How does the standard of cricket in the NCU rank compared to other domestic/local cricket you’ve played in?

The standard is good. It’s a little difficult to compare to other domestic cricket I’ve played because the conditions over there are very different to anywhere else and that’s the challenging side of it.

The standard can only get better with the attitude and passion the guys I played with put into the game.

Did you enjoy your time with Lisburn? What were your highlights?

I definitely enjoyed my time there and one day I’ll hopefully have another season there. It’s always a pleasure visiting when I’m in the UK for a trip. Playing golf up at Lough Erne with good friends was definitely a highlight.

2) I’d say the game down at Donemana on that postage stamp was a cracking days cricket, and although we lost after I scored a double century, it was great to be apart of such a unique game of cricket.

3) End of season fines is always an enjoyable sight and all the humour that goes with it. All in all it was a great experience to play cricket in Ireland both club & domestic.

Do you keep up to date with what is going on here? Are you happy to see they’ve been promoted back to the Premier League once again?

Yes I speak to the Simpson’s quite often and I was fortunate to have a few come over to my wedding in early-May which was special.

I’m very chuffed to see them back in the Premier League. It can be tough to stay up if you haven’t got the development coming through.

What are you up to now in cricket?

I’m still playing for Zimbabwe and we have two tough tours coming up in South Africa & Bangladesh so preparations are in full flow at the moment. I’m looking forward to the tour to Ireland next June if all goes to plan.

UP CLOSE WITH…Ryan Haire

Since 2006, Ryan Haire is one of only three men to surpass the 7000 run mark in NCU cricket, racking up 8061 at an average of 40.10.

Haire was part of the North Down side that dominated the local cricket scene in the early-2000’s for a decade.

He also played in two One Day Internationals for Ireland, hitting a half-century against Scotland in 2008.

Here, he reveals the best player he has played with and against, favourite match and more.

First cricket memory?

Going to summer camp led by the late Raman Lamba around 1987/88 at The Green, putting his gloves on and never going near his kit again following the telling off I got!

Highest ever score?

157 for North Down.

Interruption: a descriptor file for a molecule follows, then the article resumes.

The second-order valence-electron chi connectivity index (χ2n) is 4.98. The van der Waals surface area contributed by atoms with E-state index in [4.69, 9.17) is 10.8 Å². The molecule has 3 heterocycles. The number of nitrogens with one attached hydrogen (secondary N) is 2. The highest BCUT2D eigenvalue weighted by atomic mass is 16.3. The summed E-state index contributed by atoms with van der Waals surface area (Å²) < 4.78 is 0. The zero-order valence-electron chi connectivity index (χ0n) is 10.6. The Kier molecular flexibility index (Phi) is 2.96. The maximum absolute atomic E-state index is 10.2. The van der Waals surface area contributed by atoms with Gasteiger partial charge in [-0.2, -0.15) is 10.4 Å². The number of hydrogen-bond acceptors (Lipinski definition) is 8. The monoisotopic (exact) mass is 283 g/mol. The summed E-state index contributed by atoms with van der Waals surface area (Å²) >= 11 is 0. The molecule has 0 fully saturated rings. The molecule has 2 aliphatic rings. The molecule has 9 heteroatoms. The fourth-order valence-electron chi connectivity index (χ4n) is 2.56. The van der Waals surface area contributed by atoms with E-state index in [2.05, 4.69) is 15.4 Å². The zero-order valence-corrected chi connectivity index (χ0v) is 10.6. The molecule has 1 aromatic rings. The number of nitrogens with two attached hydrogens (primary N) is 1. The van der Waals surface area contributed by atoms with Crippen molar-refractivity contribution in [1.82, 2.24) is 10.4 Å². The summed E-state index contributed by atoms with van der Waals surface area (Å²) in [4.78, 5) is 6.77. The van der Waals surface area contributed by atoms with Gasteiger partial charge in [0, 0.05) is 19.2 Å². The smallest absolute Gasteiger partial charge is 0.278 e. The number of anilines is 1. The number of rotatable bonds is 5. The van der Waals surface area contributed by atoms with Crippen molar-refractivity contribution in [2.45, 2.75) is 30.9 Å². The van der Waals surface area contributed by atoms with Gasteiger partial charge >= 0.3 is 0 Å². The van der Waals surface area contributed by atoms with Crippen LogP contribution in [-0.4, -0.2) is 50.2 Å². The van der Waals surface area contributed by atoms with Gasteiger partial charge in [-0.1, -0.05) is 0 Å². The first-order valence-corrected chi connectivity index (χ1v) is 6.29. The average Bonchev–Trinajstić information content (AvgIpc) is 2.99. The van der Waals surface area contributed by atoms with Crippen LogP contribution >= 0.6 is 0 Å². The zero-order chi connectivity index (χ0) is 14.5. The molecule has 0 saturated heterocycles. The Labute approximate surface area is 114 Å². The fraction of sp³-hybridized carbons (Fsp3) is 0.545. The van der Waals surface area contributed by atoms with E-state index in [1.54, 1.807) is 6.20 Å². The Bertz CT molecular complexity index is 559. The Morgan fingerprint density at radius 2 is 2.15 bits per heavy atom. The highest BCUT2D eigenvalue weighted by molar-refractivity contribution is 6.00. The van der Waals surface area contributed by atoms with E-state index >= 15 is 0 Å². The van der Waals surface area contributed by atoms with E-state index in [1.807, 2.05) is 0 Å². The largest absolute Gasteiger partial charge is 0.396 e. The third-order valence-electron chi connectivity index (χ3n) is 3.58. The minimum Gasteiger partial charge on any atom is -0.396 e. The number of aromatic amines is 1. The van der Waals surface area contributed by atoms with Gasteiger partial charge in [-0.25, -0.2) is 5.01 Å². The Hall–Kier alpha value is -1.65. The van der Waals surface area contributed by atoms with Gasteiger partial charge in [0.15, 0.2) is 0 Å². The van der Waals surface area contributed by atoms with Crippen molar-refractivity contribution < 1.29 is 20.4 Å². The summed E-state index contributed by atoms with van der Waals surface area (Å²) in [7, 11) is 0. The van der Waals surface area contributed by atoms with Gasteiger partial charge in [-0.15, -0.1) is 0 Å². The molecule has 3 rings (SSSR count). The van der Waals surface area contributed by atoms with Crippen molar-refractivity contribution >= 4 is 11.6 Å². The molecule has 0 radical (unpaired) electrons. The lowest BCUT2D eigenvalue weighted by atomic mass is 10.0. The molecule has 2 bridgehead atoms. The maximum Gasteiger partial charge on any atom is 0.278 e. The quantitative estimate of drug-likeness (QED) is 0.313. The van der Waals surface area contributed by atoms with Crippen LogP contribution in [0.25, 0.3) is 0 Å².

Best figures?

7-21 on debut for NDCC 1sts.

Best player you’ve played with?

It would have to be Raman Lamba. A modern day bat in a past age. Should have played more Tests for India.

Best player you’ve played against?

Probably Brendon McCullum for NZ v Ireland. Such a clean ball striker.

Best piece of advice you’ve ever got?

Do your talking on the pitch.

Favourite match you’ve been involved in?

Selfishly my first Senior Cup final when I scored a 100 at the old Ormeau ground.

Favourite sport except cricket?

Rugby Union.

Favourite ground?

The Green, Comber.

UP CLOSE WITH…Albert van der Merwe

Albert van der Merwe played in nine ODI’s for Ireland, with his debut coming against the Netherlands in July 2010.

The 39-year-old is now head coach of the Leinster Lightning, where he has won five trophies, including the 2017 Inter-Provincial Championship.

Here, he reveals the best player he played with and against, favourite ground and much more.

First cricket memory?

Tagging along to the primary school with my dad around 5 or 6 years of age. He was a teacher and did some coaching at the school. Test matches in the garden with my brother Martin.

Highest ever score?

123 not out (The Hills CC v Leinster CC)

Best figures?

11/68 Ireland v Kenya in the ICup (5/41 and 6/27)

Best player you’ve played with?

Toss-up between Davy Jacobs and Paul Stirling

Best player you’ve played against?

AB de Villiers

Best piece of advice you’ve ever got?

If you are going to panic… panic slowly.

Favourite match you’ve been involved in?

If carrying drinks constitutes involvement then definitely the Ireland v England World Cup 2011 in Bangalore. Special memories.

Favourite sport except cricket?

Golf

Favourite ground? 

Newlands, Cape Town